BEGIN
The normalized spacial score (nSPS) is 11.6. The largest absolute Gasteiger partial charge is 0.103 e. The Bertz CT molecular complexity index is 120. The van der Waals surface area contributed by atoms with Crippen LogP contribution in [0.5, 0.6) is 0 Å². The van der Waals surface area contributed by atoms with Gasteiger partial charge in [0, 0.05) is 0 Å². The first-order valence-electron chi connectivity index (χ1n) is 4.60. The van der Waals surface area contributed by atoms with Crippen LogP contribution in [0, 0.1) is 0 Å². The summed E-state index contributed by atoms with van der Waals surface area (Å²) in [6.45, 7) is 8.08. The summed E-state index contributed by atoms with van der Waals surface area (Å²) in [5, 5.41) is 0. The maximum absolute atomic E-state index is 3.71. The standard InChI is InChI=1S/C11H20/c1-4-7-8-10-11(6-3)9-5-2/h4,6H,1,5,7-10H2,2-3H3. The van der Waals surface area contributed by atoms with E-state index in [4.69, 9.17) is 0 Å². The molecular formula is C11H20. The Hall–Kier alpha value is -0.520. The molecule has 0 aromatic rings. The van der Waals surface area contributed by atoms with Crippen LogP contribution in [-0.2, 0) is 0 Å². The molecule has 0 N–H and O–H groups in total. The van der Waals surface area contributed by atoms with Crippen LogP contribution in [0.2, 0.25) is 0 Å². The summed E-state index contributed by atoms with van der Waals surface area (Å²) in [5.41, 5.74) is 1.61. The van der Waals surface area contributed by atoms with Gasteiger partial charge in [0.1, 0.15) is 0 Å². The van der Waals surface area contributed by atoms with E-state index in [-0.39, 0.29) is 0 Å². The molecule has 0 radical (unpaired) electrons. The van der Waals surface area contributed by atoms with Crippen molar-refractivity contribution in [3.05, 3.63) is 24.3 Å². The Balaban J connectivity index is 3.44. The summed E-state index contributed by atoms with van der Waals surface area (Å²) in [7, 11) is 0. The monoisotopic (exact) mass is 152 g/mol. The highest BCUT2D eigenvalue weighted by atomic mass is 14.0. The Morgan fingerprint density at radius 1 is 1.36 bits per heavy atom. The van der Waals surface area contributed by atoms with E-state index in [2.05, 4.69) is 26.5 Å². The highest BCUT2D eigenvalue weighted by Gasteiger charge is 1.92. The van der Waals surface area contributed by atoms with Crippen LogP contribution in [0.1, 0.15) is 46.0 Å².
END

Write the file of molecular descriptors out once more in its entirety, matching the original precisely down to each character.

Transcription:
The normalized spacial score (nSPS) is 11.6. The largest absolute Gasteiger partial charge is 0.103 e. The Bertz CT molecular complexity index is 120. The van der Waals surface area contributed by atoms with Crippen LogP contribution in [0.5, 0.6) is 0 Å². The van der Waals surface area contributed by atoms with Gasteiger partial charge in [0, 0.05) is 0 Å². The first-order valence-electron chi connectivity index (χ1n) is 4.60. The van der Waals surface area contributed by atoms with Crippen LogP contribution in [0, 0.1) is 0 Å². The summed E-state index contributed by atoms with van der Waals surface area (Å²) in [6.45, 7) is 8.08. The summed E-state index contributed by atoms with van der Waals surface area (Å²) in [5, 5.41) is 0. The maximum absolute atomic E-state index is 3.71. The standard InChI is InChI=1S/C11H20/c1-4-7-8-10-11(6-3)9-5-2/h4,6H,1,5,7-10H2,2-3H3. The van der Waals surface area contributed by atoms with E-state index in [4.69, 9.17) is 0 Å². The molecular formula is C11H20. The Hall–Kier alpha value is -0.520. The molecule has 0 aromatic rings. The van der Waals surface area contributed by atoms with Crippen LogP contribution in [-0.2, 0) is 0 Å². The molecule has 0 N–H and O–H groups in total. The van der Waals surface area contributed by atoms with Crippen LogP contribution in [0.2, 0.25) is 0 Å². The summed E-state index contributed by atoms with van der Waals surface area (Å²) in [5.41, 5.74) is 1.61. The van der Waals surface area contributed by atoms with Gasteiger partial charge in [0.1, 0.15) is 0 Å². The van der Waals surface area contributed by atoms with E-state index in [-0.39, 0.29) is 0 Å². The molecule has 0 radical (unpaired) electrons. The van der Waals surface area contributed by atoms with Crippen molar-refractivity contribution in [3.05, 3.63) is 24.3 Å². The Balaban J connectivity index is 3.44. The summed E-state index contributed by atoms with van der Waals surface area (Å²) in [7, 11) is 0. The monoisotopic (exact) mass is 152 g/mol. The highest BCUT2D eigenvalue weighted by atomic mass is 14.0. The Morgan fingerprint density at radius 1 is 1.36 bits per heavy atom. The van der Waals surface area contributed by atoms with E-state index in [2.05, 4.69) is 26.5 Å². The highest BCUT2D eigenvalue weighted by Gasteiger charge is 1.92. The van der Waals surface area contributed by atoms with Crippen LogP contribution in [0.1, 0.15) is 46.0 Å².